THE catastrophic handling of last year’s Budget still haunts the Chancellor. So much had been deliberately leaked beforehand that by the time George Osborne got to his feet in the Commons, only bad news in the form of granny taxes and raids on pasties remained.
It may be the case, therefore, that the radio silence prior to this year’s Budget – to be delivered next week – reflects the desire in both Tory and Lib Dem camps not to repeat the same mistakes. More likely, however, is that this time round, there isn’t an awful lot to say.
Rarely has a Budget arrived with such a deep economic crisis as its backdrop and such small expectations as to the Chancellor’s plans. There may be extra spending to carry out some repairs to the road network, urged by the CBI. Or a change in the rules to allow the Bank of England to put inflation targets to one side. There will be the usual rabbit in the hat – such as further cuts to corporation tax, or greater tax allowances for the low paid. But this is not likely to be, in the words of the impatient Tory MPs who are watching their majorities crumble, “a game-changer”.
Prime Minister David Cameron and Osborne are, instead, sticking by their No42 bus strategy. They are aware that the economic recovery they intended to hop on board about now has broken down. Not to worry, though. There they sit at the bus stop, peering down the road, eagerly expectant that another will trundle over the horizon any minute …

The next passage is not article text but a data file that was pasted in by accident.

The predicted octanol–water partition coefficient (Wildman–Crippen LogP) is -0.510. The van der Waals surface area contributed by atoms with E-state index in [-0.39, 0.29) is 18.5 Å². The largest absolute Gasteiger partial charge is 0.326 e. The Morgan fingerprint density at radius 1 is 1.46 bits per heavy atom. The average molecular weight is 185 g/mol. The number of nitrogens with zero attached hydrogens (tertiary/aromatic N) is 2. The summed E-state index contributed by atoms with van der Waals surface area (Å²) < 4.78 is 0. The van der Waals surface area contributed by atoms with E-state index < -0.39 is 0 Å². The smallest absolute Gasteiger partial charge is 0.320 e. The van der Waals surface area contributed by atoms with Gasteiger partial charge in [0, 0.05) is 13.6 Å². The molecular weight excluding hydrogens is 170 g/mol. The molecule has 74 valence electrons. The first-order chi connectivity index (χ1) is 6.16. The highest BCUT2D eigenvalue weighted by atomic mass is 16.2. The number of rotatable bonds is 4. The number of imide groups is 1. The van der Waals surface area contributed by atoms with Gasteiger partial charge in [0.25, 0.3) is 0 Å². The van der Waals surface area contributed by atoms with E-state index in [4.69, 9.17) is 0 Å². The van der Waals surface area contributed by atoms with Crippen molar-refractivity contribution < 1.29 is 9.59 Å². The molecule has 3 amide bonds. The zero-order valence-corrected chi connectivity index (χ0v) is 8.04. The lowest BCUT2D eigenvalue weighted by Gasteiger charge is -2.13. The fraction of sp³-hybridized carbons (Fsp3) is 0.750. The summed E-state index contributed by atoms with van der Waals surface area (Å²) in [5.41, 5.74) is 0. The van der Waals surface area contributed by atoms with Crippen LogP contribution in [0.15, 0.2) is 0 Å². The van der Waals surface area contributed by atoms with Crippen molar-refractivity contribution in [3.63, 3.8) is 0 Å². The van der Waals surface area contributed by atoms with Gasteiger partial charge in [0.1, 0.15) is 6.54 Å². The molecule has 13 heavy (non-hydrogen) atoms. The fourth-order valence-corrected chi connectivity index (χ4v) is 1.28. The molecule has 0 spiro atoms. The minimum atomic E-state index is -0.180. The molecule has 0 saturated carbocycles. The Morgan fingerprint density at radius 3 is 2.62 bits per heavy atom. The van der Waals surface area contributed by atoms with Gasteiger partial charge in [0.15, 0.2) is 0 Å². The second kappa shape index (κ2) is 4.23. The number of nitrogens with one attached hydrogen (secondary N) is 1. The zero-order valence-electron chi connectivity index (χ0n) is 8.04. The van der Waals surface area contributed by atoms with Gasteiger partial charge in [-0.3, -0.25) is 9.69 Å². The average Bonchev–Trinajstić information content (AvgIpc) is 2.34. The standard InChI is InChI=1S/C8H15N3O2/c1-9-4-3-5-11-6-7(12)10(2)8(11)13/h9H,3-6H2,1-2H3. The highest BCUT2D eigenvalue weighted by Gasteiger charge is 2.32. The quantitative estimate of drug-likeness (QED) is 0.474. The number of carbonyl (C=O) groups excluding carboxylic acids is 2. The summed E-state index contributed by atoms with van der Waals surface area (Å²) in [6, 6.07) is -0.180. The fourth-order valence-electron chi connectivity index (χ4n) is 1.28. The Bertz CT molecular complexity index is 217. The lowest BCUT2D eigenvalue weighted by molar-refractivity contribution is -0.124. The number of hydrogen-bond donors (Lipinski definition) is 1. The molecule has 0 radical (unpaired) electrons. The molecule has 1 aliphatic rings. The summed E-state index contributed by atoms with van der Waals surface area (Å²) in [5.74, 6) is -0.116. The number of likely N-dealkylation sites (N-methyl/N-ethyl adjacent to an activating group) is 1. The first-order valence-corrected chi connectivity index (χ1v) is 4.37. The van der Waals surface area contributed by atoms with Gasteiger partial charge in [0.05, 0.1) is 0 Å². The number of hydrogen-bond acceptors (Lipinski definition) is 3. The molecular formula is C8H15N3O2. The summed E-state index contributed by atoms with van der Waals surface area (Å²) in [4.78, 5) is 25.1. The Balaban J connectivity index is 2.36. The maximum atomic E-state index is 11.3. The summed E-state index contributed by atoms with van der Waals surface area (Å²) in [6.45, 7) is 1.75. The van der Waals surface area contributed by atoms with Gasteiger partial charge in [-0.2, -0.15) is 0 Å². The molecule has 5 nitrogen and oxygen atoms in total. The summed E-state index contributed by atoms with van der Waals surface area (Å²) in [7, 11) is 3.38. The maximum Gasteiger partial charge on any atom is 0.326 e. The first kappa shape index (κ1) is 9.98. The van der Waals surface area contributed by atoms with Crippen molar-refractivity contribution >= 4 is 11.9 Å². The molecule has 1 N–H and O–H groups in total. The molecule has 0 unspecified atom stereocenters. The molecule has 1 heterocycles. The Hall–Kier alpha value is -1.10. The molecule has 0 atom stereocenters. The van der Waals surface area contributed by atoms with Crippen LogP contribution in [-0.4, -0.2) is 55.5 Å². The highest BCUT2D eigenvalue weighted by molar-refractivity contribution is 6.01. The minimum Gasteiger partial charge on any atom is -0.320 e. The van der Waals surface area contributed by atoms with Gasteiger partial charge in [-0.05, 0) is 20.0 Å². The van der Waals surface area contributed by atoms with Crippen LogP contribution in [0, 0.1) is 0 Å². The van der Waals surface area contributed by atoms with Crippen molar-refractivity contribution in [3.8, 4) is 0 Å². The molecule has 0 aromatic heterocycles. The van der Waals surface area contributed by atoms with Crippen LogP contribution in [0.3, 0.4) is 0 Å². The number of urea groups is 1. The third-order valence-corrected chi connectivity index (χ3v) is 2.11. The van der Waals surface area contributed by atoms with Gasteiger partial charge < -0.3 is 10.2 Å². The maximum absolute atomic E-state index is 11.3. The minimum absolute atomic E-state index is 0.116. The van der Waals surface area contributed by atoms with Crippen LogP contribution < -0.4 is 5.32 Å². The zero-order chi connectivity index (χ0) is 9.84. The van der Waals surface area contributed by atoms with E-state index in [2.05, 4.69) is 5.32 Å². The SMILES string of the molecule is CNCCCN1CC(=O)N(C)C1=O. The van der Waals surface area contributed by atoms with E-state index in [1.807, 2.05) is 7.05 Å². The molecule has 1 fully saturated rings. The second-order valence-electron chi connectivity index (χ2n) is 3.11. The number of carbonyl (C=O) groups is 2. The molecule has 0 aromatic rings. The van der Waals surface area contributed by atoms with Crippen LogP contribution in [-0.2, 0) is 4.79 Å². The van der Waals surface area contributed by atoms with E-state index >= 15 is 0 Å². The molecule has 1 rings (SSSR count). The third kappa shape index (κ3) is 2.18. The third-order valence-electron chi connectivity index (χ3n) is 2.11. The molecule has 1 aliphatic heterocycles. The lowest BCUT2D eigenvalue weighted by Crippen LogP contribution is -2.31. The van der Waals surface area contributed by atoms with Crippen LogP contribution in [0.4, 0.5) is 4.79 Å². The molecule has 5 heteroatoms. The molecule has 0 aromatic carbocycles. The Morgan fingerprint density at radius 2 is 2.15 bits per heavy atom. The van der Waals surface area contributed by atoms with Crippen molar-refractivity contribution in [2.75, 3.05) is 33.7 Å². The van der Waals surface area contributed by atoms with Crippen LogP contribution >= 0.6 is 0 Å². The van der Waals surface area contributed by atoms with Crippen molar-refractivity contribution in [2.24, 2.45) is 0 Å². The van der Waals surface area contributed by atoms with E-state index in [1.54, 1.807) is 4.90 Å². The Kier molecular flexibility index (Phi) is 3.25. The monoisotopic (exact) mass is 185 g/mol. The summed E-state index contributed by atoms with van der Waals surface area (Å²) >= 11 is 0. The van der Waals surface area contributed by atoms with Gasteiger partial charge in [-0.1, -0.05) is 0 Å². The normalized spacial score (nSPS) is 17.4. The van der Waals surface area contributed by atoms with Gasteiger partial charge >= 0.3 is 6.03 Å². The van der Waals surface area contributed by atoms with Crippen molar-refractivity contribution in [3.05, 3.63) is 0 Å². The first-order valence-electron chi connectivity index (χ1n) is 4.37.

Even if it does appear, it is not likely to be the super-charged juggernaut that can resurrect high rates of growth before the next general election. Hence the calls this week from Liam Fox, on the right, and Vince Cable, on the left, to hurry things along. The question is whether any of these alternative plans will really make much difference.
Last week in Scotland, largely unnoticed amid the independence referendum frenzy, economists at the Fraser of Allander Institute published their latest outlook. It pointed to the difficulty of prodding the economy onwards at a time when domestic and foreign demand is so slack. The institute favours a massive Keynesian infrastructure investment plan to revive the UK. Not going to happen. But the main beacon of hope, it notes, is that the US economy resumes its traditional job of jump-starting the global economy. Without a domestic or foreign boost in demand, it finds little evidence that we are turning from a nation of credit-card consumers to hungry exporters and investors, winning the “global race”.
So what to do? Osborne was bitterly criticised last year when he left his Budget homework the week before the Budget to revel in the glitz of an state visit in Washington. Yet, given the crucial importance of America’s revival in turning things round, he might as well head back there this weekend. Given the helplessness in the mood here, it doesn’t appear we’ll miss him that much.